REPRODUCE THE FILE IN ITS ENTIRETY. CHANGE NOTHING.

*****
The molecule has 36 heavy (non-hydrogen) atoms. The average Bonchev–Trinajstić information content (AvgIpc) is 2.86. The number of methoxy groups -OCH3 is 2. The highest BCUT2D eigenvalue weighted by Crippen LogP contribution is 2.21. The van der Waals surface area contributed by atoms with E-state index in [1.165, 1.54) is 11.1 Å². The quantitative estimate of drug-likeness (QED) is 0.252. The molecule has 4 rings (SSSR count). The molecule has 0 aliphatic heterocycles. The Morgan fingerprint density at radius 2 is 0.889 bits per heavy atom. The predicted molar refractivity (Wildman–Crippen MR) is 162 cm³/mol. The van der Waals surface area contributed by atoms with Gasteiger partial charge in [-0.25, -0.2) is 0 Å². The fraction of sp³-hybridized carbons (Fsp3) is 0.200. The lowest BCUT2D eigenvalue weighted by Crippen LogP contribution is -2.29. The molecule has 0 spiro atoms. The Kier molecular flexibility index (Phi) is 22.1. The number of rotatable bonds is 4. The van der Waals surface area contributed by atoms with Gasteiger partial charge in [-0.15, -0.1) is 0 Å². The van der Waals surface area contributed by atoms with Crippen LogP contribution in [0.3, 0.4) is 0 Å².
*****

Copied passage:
The molecule has 36 heavy (non-hydrogen) atoms. The average Bonchev–Trinajstić information content (AvgIpc) is 2.86. The number of methoxy groups -OCH3 is 2. The highest BCUT2D eigenvalue weighted by Crippen LogP contribution is 2.21. The van der Waals surface area contributed by atoms with E-state index in [1.165, 1.54) is 11.1 Å². The quantitative estimate of drug-likeness (QED) is 0.252. The molecule has 4 rings (SSSR count). The molecule has 0 aliphatic heterocycles. The Morgan fingerprint density at radius 2 is 0.889 bits per heavy atom. The predicted molar refractivity (Wildman–Crippen MR) is 162 cm³/mol. The van der Waals surface area contributed by atoms with Gasteiger partial charge in [-0.25, -0.2) is 0 Å². The fraction of sp³-hybridized carbons (Fsp3) is 0.200. The lowest BCUT2D eigenvalue weighted by Crippen LogP contribution is -2.29. The molecule has 0 spiro atoms. The Kier molecular flexibility index (Phi) is 22.1. The number of rotatable bonds is 4. The van der Waals surface area contributed by atoms with Gasteiger partial charge in [-0.15, -0.1) is 0 Å². The van der Waals surface area contributed by atoms with Crippen LogP contribution in [0.3, 0.4) is 0 Å².